We know Rick Pitino is out at Louisville. We know that the four assistants directly implicated from Arizona, USC, Oklahoma State and Auburn have all been fired, and that two of Louisville’s additional assistant coaches are on administrative leave. And we know that more coaches could be implicated down the line.
But here’s a hot take for you: Based on the information we have now (which is always subject to change) I don’t believe any head coach will lose their job.
For starters, Oklahoma State’s Mike Boynton got the job roughly 10 minutes ago. He feels safe. So too does USC’s Andy Enfield who has no previous history with the NCAA. Sean Miller and Bruce Pearl are where it gets interesting though.
With Miller, I think it’s fair to question if he “knew” his assistant was committing a series of violations, but I also feel pretty confident that — again, based on what we know — the NCAA or FBI can prove it. You know what makes me think that? His AD and President waited a full week to come out with statements defending him, which were released earlier this week. You think if this were all about Miller’s job they’d have waited a week to make a statement? Or you think that because they waited a week, it means that they took their time and fully vetted him? I think it’s the latter.
As for Bruce Pearl at Auburn, that one is even more interesting. It’s easy to look at Pearl and say “Of course Pearl was cheating, this guy has been in trouble with the NCAA before!” But if you read the FBI’s affidavit, it’s clear that his assistant coach Chuck Person went out of his way to keep payments discrete. Person essentially told the player involved (believed to be Austin Wiley) to keep things quiet, and is specifically quoted in the affidavit telling Wiley not to share the information with anyone, including most family and his teammates. To which I ask, how could Pearl possibly have known?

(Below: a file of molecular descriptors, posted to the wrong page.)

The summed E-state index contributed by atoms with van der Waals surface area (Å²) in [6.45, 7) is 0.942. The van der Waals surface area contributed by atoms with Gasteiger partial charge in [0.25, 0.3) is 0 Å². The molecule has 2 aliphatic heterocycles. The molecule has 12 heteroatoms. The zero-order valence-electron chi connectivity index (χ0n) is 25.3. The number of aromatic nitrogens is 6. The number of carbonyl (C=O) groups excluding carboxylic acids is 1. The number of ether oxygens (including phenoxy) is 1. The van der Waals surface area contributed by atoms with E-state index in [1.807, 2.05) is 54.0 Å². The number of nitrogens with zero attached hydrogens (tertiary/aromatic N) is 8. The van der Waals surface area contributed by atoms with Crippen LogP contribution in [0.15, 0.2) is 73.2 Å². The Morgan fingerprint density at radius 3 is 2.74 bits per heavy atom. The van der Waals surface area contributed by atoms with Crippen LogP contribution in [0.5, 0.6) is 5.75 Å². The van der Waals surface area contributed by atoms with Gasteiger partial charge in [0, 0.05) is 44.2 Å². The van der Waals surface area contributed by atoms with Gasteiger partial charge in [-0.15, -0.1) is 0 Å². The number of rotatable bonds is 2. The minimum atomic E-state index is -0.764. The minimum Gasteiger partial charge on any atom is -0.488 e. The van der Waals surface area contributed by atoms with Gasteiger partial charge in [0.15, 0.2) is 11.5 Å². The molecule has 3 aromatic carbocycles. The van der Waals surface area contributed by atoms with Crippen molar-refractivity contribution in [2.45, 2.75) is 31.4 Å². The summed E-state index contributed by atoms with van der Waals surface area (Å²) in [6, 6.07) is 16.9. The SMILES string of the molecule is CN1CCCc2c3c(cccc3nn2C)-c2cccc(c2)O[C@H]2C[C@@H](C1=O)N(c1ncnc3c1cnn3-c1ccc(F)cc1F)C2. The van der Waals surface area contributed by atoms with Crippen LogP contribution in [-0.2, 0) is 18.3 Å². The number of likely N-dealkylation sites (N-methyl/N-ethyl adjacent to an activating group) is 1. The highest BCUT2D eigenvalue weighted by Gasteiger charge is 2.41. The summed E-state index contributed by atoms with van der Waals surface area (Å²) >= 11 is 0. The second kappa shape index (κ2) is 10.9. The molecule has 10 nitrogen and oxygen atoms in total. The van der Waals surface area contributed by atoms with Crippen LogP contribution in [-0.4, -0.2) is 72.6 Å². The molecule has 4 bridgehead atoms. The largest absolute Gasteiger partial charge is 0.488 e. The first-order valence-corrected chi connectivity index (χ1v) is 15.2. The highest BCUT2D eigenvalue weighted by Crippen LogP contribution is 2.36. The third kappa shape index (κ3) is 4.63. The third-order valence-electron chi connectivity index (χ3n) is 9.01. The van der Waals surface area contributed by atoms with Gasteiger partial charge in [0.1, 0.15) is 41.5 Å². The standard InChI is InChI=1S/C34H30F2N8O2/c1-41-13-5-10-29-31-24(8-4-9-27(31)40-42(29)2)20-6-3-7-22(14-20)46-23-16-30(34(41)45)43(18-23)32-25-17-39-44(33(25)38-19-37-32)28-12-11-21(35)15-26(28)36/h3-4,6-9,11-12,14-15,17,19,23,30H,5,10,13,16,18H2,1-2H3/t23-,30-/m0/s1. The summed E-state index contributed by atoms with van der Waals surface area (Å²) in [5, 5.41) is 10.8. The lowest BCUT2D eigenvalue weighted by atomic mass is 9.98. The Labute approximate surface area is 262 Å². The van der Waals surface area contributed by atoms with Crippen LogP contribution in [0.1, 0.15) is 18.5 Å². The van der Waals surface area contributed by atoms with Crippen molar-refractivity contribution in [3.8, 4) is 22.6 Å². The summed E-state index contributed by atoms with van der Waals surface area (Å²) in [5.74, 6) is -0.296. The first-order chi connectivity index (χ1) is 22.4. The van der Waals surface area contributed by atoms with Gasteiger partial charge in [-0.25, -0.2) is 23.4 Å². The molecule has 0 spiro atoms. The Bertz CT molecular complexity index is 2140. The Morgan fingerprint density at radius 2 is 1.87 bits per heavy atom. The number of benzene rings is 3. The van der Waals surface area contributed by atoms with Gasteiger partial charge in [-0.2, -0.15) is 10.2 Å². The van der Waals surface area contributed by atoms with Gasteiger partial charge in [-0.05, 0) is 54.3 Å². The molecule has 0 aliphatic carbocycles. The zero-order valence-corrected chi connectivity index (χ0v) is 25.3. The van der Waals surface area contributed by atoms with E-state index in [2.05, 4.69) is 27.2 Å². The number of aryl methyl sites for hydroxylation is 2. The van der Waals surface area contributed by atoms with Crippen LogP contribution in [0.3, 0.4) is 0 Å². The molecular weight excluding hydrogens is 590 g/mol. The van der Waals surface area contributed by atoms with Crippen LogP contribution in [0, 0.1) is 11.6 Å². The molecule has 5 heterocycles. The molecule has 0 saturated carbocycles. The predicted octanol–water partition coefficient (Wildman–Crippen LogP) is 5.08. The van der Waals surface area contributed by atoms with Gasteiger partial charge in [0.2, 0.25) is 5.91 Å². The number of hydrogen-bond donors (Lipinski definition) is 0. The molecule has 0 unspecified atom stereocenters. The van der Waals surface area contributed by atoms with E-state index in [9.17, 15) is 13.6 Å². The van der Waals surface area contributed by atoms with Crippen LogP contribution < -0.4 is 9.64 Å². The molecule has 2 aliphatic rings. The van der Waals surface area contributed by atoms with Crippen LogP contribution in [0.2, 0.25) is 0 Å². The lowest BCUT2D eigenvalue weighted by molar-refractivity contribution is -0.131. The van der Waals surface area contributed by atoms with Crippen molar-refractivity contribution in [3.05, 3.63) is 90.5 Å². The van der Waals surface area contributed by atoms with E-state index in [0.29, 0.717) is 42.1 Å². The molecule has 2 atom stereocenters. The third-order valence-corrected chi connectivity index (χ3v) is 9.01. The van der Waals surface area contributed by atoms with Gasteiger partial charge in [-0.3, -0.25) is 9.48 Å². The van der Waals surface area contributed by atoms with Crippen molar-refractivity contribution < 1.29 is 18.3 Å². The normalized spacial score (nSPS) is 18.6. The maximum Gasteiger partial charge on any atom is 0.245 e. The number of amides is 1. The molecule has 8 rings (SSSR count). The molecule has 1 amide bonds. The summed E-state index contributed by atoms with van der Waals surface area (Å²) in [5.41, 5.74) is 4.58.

Whether you believe Pearl is clean or not is up to you. But I think it will be hard for Auburn or the NCAA to prove that in this case he had any knowledge that this was going on in his program.
Hereâ€™s a lengthy statement from the president of UA. pic.twitter.com/WwH94pBcEh
— Matt Norlander (@MattNorlander) October 4, 2017
How does Louisville find a new head coach?
Over the last few weeks it’s been amazing for me to see so many big names associated with this job. First of all, the idea that was first floated around last week that anyone from the outside of the program was going to come in and take over this job a week before the season started was preposterous. No coach was doing that, and I found it hard to believe that with so much uncertainty, even an unemployed coach like Tom Crean would take the job without the guarantee of a long-term deal beyond this season. If you’re Crean would you really consider taking this job in October knowing that a tough season is ahead, with no idea what the future will bring in terms of more details or NCAA penalties?
To extrapolate this to the next level: Are we sure Louisville is going to be able to get a good coach after this season either?
Look, under perfect circumstances I think everyone would agree Louisville is one of the 10 best jobs in the sport. The thing is though, these are far from perfect circumstances, and — as mentioned above — there is no resolution date in sight. Therefore, assuming that we don’t get clarification from the NCAA in the coming days, weeks or months, what leads anyone to believe that Louisville is in line to get a signature coach at the end of the season? You think Chris Mack, Mick Cronin or Gregg Marshall is leaving a job where they make good money, have things rolling (all three could legit make the Final Four this year) to go to a place that could get crushed by the NCAA? You’re out of your mind.
The first step in this process is for Louisville to find an AD, and even then I don’t think we’ll be significantly closer to figuring out who the next head coach is. But if I were a Louisville fan right now I wouldn’t be holding my breath that a big name will come in and save this program come March or April.
So now that we know about the present, what’s next?
It goes without saying that more names will come out. For starters, since the initial report came out, the FBI has raided Nike’s grassroots EYBL division and Andy Miller’s agency. Also, with coaches and Adidas executives looking at jail time, it stands to reason that they will be flipping and sharing whatever information they have as well.